Skip to: | - A great place to buy computers, computer parts, electronics, software, accessories, and DVDs online. With great prices, fast shipping, and top-rated customer service - once you know, you Newegg.

If you are reading this message, Please click this link to reload this page.(Do not use your browser's "Refresh" button). Please email us if you're running the latest version of your browser and you still see this message. - Computer Parts, Laptops, Electronics, HDTVs, Digital Cameras and More!

Home > 
Anonymous's Profile > 
All Reviews
  • Find Reviews
  • Find

Showing Results: Most Recent

ASUS Desktop PC CHROMEBOX-M004U Celeron 2955U (1.4 GHz) 2 GB DDR3 16GB SSD HDD Google Chrome OS
  • Verified Owner
  • Owned For: less than 1 day

4 out of 5 eggs Decent lowend HTPC setup/net client 01/19/2015

This review is from: ASUS Desktop PC CHROMEBOX-M004U Celeron 2955U (1.4 GHz) 2 GB DDR3 16GB SSD HDD Google Chrome OS

Pros: Low price for a complete package.

Replaceable SSD (m.2 ngff type 2242 max I've seen on these are 256GB).

2x204 SODIMM 1.35v (DDR3L) sockets(MUCH appreciated over the gimped chromebooks with soldered RAM).

Cons: Higher end CPUs increase in cost too much v. the haswell celerons, e.g. the i3-4010U m0075u and the incredibly egregiously overpriced i7 variant.

Other Thoughts: Dual booting chrome os(it's 38.xx while my i3/C720 is 39.xx) and openelec/kodi for now. Planning to replace SSD w/128GB already swapped out the anemic 16GB for the 32GB leftover from my C720 upgrade(128GB - chrooting xfce ubuntu to turn it into a more generally useful notebook).

Chrome os, net client, to me? Meh. Not much use at the end of the day for that, but I'll probably leave a small slice for chrome os which I am betting will never end up being used v. constantly in openelec/kodi, BUT THAT is WHY I purchased this, as a small lightweight HTPC.

(-1 egg was for poor product pricing v. CPU variants although ATM for me the 2955U celery is enough, but I could easily see other needing/wanting what more complete core variants offer at non-ridiculous prices.)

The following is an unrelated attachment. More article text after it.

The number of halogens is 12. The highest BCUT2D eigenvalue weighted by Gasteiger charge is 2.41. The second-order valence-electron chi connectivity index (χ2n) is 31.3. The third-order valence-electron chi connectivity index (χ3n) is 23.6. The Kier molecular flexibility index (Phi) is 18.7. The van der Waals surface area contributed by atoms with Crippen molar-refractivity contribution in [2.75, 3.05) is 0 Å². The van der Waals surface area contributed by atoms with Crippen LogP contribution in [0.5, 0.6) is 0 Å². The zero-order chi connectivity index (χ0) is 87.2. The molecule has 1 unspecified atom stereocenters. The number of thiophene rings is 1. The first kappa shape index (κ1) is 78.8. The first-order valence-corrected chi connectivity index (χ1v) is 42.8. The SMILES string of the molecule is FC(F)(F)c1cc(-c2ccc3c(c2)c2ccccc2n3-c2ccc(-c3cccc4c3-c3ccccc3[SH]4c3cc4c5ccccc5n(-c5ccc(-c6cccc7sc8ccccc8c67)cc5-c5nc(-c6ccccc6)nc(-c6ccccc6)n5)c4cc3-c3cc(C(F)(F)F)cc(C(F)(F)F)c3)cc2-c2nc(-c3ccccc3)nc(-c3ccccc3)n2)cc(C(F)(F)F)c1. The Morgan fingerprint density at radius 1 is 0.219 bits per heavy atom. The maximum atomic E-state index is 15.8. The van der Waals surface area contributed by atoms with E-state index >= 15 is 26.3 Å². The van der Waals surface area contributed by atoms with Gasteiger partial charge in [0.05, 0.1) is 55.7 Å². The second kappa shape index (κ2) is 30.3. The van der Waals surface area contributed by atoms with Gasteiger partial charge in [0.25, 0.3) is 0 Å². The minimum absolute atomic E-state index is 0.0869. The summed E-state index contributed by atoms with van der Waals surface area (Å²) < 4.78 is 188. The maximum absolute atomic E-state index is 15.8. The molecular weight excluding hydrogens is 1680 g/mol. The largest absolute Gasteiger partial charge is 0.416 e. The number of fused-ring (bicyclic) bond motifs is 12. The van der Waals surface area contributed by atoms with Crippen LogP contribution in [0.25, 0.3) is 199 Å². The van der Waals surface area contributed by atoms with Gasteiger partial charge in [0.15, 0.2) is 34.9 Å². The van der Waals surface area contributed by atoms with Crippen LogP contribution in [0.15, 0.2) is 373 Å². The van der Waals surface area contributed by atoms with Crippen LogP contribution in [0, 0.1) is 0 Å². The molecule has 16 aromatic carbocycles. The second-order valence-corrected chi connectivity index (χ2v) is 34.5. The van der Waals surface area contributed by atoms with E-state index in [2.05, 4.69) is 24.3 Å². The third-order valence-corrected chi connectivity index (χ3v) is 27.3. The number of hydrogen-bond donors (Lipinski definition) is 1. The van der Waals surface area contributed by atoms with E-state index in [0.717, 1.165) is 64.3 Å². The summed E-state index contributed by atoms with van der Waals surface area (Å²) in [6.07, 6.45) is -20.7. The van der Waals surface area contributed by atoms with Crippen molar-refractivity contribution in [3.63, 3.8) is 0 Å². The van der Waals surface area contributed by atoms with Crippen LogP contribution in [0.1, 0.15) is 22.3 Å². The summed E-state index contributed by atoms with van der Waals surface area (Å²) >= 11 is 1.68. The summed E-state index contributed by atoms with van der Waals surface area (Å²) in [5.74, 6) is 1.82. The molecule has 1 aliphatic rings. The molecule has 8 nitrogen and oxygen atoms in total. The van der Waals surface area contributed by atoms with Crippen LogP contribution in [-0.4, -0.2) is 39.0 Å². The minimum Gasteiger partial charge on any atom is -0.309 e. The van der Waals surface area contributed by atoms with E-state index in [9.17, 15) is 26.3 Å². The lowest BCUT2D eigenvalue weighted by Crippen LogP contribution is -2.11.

Also, stay away from ARM if they ever offer those unless they're ~$50 and you have low expectations or already know how weak ARM is and poorly supported by linux(blame ARM/SoC mfgs/iGPU licensors for providing limited/shoddy drivers and little/no interest in OSS drivers, but at the end of the day ARM is just a poor CPU design no matter how you slice it.)

Rosewill RNWD-N9003PCE - Dual Band Wireless N900 Adapter - IEEE 802.11a/11b/11g/11n, Up to 450 Mbps (5.0 GHz) + 450 Mbps (2.4 GHz) Data Rates, PCI E Interface, 3 External Detachable Antenna
  • Verified Owner
  • Owned For: 1 month to 1 year

Pros: Work.
Identified as "airport extreme" in the build first acquired for

Cons: none really

Other Thoughts: Originally bought one for a hackintosh(recognized as "airport extreme"), then bough two more for two other builds. They work well enough for 802.11n 3ch cards, but what I had REALLY wanted were 802.11ac boards, but the cheapest/only ones are ASUS clocking in at c. $100 apiece last I checked, which I find to be shall we say, a bit steep,

While USB 802.11ac dongles are MUCH more reasonably priced they are little better than 802.11n 3ch bandwidthwise, and only dual channel(or the ones that I could find).

So I'm using these and powerline "gigabit" ether setup which has been working for now. The 4th box is a p9x79-deluxe which came with some sort of proprietary looking connector wifi card(n) and it works well enough for now as well.

Decent price for these and as mentioned above are OSX 10.8 & 9(AFAIK, maybe 7 and 6 as well) compatible, work under linux(Ubuntu 13.10 only tested) and windows 8.1 x64 pro.

Last note: one of my notebooks purchased last summer also came with a get this, $30 dual channel Intel 802.11ac card(mPCIe), so I'm REALLY disappointed in the adoption rate of mfgs in producing 802.11/a/b/g/n/ac PCIe boards and clinging to 802.11n like it was going out of style.

AMD FX-9590 Vishera 4.7GHz Socket AM3+ 220W 8-Core Desktop Processor - Black Edition FD9590FHHKWOX with Liquid Cooling Kit
  • Owned For: 1 week to 1 month

Pros: 8 cores, relatively "fast"

Cons: VERY extremely poor IPC. HIGH heat.

Other Thoughts: AMD, ah how the times have changed from we were back rocking with 939, laughing at Intel having to ramp clocks and producing spacehaters. My how the worm has turned, now it's AMD struggling, ramping up clocks to extremes and making decent spaceheater replacements, esp when paired with a 290(x).

Anyways, by the time that I purchased, it was down under $300 or about what I paid for my wicked awesome(at the time) 4800+ X2. I knew that perf would be low, that AMD was still saddled with a extremely poor CPU arch(kaveri isn't much of a step in helping this), and is too busy pushing "APU"s, which are a nifty idea but I really can't see them going anywhere w/o Intel buyin as AMD just doesn't have share to drive hybrid programming as the norm on it's own. That said I put together this system for the nostalgia of the good old AMD days, and their only CPU("stock") that comes close to similarly priced Intel cores, although at a mind numbing power & heat penalty. Paired it w/a R9 280X(found a good price amongst the crazy) and 16GB 2133 RAM(2x8) DDR3. Does OK, now that it's winter have to see how it does in summer.


Anonymous's Profile

Display Name: Anonymous

Date Joined: 01/27/06

  • Reviews: 6
  • Helpfulness: 4
  • First Review: 01/02/14
  • Last Review: 01/19/15
If the Adobe Reader does not appear when you click on a link for a PDF file, you can download Adobe Reader from the Adobe web site.